After this series, the lights went up and the participants at large were requested to intervene. The shock treatment had been so strong that at first there was very little response. However a team of young people, each with a portable microphone, roamed the hall and interviewed likely adults with questions; e.g.: ‘What did you think of this programme? The responses as could be expected were not wholly complimentary, and for the rest of the session the discussion was very lively and very much down to earth. Some of the oldsters reaction could be summed up as something like this ‘We’re glad Youth is out to put new life into the effort, but don’t let your contribution be just ‘words, words, words.’ Whatever can be said of the content of the youth plenary, no one could complain of boredom [or] lack of opportunity for participation."
Harnessing the Youth Voice
Since the launch of the Freedom From Hunger Campaign, FAO had been cultivating a youth voice on international development throughout the First Development Decade. The Second World Food Congress was meant to highlight the role of youth, encourage other organizations to look to youth as a resource, and to draw more young people into volunteer or professional interest in development efforts. A key result of the First World Food Congress (1WFC) was that youth emerged as an important voice in international development. This was in part a result of the humanitarian movement of the late 1950s and 1960s, and in part as a result of a deliberate effort by organizations such as FAO. After 1WFC, there were several important youth-oriented initiatives that helped identify youth as a coherent voice and that set the stage for youth participation at the congress, and later at the UN Food Conferences. Important examples of these were:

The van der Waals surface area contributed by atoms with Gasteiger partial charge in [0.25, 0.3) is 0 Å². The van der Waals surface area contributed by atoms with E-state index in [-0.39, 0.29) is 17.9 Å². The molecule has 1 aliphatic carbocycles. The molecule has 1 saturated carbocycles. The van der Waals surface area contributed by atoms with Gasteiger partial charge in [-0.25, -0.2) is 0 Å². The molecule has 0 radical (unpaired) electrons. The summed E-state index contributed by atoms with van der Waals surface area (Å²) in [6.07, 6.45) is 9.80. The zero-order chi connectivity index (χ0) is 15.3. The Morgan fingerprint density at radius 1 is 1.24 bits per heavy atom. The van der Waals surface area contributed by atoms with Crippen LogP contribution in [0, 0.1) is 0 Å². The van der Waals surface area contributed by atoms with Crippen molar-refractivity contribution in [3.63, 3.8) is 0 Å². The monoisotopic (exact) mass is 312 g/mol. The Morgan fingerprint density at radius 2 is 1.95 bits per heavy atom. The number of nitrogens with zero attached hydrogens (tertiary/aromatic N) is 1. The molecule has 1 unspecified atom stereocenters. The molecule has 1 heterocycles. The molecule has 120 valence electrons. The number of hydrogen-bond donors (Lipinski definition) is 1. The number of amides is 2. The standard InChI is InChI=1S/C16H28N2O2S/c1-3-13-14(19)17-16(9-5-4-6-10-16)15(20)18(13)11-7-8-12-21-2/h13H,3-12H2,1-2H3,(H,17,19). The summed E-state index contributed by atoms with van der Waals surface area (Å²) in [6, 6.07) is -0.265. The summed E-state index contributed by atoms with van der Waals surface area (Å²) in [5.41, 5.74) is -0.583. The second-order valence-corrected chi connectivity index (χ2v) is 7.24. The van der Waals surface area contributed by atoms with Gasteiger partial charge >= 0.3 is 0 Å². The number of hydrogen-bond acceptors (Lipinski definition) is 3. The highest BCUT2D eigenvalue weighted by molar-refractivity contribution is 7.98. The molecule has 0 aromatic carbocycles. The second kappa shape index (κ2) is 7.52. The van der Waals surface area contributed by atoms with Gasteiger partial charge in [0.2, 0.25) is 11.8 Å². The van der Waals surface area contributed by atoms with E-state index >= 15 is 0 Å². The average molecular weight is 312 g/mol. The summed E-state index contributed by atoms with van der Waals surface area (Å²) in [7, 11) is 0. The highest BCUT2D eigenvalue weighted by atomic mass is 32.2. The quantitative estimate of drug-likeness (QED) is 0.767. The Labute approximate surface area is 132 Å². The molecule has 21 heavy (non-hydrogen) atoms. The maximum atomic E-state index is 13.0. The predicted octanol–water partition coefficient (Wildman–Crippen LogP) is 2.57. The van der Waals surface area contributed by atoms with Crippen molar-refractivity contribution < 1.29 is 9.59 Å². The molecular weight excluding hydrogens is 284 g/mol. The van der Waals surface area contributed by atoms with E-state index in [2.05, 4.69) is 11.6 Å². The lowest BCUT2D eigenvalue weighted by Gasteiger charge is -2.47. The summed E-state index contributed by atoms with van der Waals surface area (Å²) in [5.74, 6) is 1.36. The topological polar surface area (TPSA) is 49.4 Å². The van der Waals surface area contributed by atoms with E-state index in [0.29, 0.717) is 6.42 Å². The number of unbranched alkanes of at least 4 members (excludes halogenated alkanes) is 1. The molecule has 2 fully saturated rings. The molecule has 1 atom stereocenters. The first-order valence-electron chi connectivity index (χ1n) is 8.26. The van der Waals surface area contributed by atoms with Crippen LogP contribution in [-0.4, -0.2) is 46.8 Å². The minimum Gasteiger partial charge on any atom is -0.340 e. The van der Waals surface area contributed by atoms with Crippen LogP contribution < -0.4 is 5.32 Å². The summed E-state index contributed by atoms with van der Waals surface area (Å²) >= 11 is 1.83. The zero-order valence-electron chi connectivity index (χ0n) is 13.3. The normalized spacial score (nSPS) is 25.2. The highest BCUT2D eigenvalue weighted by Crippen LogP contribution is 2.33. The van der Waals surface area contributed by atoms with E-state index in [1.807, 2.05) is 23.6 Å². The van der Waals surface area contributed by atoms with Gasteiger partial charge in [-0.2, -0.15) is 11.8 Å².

· The Young World Mobilization Appeal (YWA) 1965-1966
· The Young World Assembly (Rome, 1965); this produced the Young World Manifesto
· And The Young World Food and Development Project (1967); this enjoyed significant support from Massey Fergusson Inc.
By the time of the Second World Food Congress, FAO had gained a great deal of experience working with youth, and youth organizations had gained experience working in the context of structures of international development and international politics. The Young World Mobilization Appeal and the Young World Food and Development Project had been largely focused on reaching youth and establishing a coherent voice for youth in international development, and in this way FAO “helped invent youth” as an identifiable group. Unlike the First or Second World Food Congresses, the Appeal, the Young World Assembly and the Young World Development Project were designed as youth oriented events and programs.
It was in part because of the presence of youth at the 2WFC that FFHC itself was able to continue into the 1970s. The new Director-General of FAO, A.H. Boerma, had intended to kill FFHC early in his first term, but it was in part his experience at the congress that helped persuade him to keep it going. Boerma maintained two somewhat contradictory positions on the role of youth at the congress. On the one hand, the Director-General did not want to separate youth as a distinct group by including a special panel or commission on youth; in planning for the congress he noted that
"I am particularly anxious that young people should play a major role in the Congress and I attach great importance to the arrangements that will make this possible. I do not want youth simply as youth – there will be no ‘Commission for Youth.’ I want young people to play their part in every stage and in all the commissions of the Congress. In this way, youth will participate as citizens, with all the rights and responsibilities of citizens and not as a separate group with separate needs."